The June 2015 NFIB (National Federation of Independent Business) Report on small business trends didn’t have a lot of good news.
In addition to a declining optimism index, more than half of SMBs surveyed reported hiring or trying to hire, but most of them were unable to find qualified applicants.
According to "The Wall Street Journal," the inability to fill job openings is stifling small business growth. The problem may not be a lack of qualified candidates, however. Potential workers may view smaller ventures and startups as riskier, less stable places to work. On top of that, most SMBs lack the infrastructure to effectively recruit. Consequently, they struggle as larger firms take their pick of the best available candidates.
Here are some strategies for finding the right people for the jobs you need to get done.
Related Article: 6 Small Business Perks That Will Recruit Big Talent
Employ Your Best Assets
There’s no better recruiting tool than your own employees. Assuming, of course, that they feel challenged by their work, appropriately compensated and happy working for you. Chances are, they know people like themselves who’d fit both your corporate culture and your skill needs.
As one employer describes in "The Guardian," “Everybody is fighting for that employee pool—But your happy employees are telling their friends.” A small financial incentive will encourage them to spread the word about what a great place your business is to work—offer a $250 bounty or some similar reward for each successful new recruit an employee brings in.
Boost Your Brand
Think of potential employees as customers. You’ve got to sell them on why they’d want to work for you as opposed to some bland, impersonal conglomerate that lacks the camaraderie, flexible work schedules, access to your entrepreneurial brain or whatever it is that defines your corporate culture.
You do this through your website, your social media and your job descriptions. If that sounds like a lot of extra work, it’s really not. It’s just an extension of what you are already doing—promoting your brand to the general world so you can stand out.
Look to LinkedIn
People no longer look for jobs the way they used to. They rely on sites such as LinkedIn for employers to find them. If you’re not active on LinkedIn—by which we don’t mean just trolling profiles, but actively posting news about your company and employment opportunities and (see above) your brand—you’re missing out on a potentially valuable talent pool that pays minimal attention to conventional job ads.
Related Article: Does LinkedIn’s Acquisition of Lynda Signal the New Age of HR?
Small is Your Selling Point
Talent recruiter Robert Half advises highlighting the benefits of working for a small company, such as:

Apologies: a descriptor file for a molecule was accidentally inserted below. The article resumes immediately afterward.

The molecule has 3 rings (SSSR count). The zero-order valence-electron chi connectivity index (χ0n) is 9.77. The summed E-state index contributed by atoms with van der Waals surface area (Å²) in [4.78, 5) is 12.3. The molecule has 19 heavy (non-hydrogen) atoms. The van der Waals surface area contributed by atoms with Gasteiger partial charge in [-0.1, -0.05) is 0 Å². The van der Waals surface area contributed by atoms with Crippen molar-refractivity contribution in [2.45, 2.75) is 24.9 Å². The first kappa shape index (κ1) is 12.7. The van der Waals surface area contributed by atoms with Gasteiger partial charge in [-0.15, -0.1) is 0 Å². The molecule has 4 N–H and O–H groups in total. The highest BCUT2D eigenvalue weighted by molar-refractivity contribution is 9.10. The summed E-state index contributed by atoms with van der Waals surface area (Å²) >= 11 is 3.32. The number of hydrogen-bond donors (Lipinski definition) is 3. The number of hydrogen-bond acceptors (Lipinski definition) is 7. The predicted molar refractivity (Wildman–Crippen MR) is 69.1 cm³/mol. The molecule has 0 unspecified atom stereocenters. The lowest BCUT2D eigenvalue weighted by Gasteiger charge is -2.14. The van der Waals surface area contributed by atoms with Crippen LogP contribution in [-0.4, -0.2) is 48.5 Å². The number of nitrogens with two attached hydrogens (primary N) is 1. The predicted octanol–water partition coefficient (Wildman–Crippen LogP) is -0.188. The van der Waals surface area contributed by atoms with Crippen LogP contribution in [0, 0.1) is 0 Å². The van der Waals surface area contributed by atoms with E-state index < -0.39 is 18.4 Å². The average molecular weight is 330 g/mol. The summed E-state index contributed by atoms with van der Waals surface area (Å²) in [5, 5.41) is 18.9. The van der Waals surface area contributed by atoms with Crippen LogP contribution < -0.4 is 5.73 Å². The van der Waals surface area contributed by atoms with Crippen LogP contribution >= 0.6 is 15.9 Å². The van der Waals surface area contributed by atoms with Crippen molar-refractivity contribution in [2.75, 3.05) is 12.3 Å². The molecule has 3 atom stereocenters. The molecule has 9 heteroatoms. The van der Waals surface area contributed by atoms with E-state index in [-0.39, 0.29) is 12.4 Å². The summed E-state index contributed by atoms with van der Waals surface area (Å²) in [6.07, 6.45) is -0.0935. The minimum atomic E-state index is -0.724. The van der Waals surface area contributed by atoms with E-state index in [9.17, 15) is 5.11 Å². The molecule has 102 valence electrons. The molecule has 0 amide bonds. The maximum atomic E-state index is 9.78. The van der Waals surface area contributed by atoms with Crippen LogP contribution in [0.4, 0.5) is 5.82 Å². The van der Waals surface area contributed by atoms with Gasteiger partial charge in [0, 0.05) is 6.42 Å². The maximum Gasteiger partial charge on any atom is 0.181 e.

- Flexible job descriptions that provide opportunities to perform functions that expand skill sets and offer interesting challenges.
- Lack of hierarchical and bureaucratic management structures that inhibit creativity and individual initiative.
- Ability to see how one's efforts directly contribute to the company’s success and bottom-line performance.
- Ability to quickly assume extensive responsibilities that contribute to greater job satisfaction and professional growth.
Develop Sector Partnerships
Sector partnerships are training collaborations between employers and community colleges, trade and technical schools, workforce agencies, labor unions and other stakeholders. They are frequently supported by federal and state government initiatives designed to, “support the creation and maintenance of these partnerships and empower them to target education and training dollars from a variety of sources to the changing needs of local industries.” The advantage to employers is twofold:
- Direct access to a developing labor pool trained in the specific skill sets required by your business.
- A more cost-effective way to train and develop your people. Instead of investing in the resources to create in-house training, you share the expenses among multiple partners.
Don’t Be So Particular
While certain jobs absolutely can’t be done without certain skill sets, don’t be so quick to reject potential applicants that aren’t a 100 percent fit for your needs. Look for other characteristics, such as an eagerness to learn or an ability to think on one’s feet. Sure, you’ll have to invest some time in training and developing these people, but you need to be doing that anyway if want to retain and maintain a quality workforce.
And, in most cases, it’s going to cost you less to train someone with potential than it is to leave an important job function empty that forces you to turn down work or, worse, fall short of customer expectations. Promotion of a “can-do” attitude among existing and potential employees often pays off better than having one or two people with narrow ranges of expertise.
If you can’t afford your own dedicated recruitment staff, you can probably afford to outsource it. In fact, you probably can’t afford to not outsource it. As recruitment specialist Andrew Greenberg notes, “It’s difficult for many organizations to find qualified candidates or improve their recruiting effectiveness with in-house recruiting…When (you) outsource recruiting, (you) benefit from recruiting firms’ ability to reach more candidate, access passive candidates that [you] may not otherwise be able to engage, and realize more efficient use of recruiting resources.”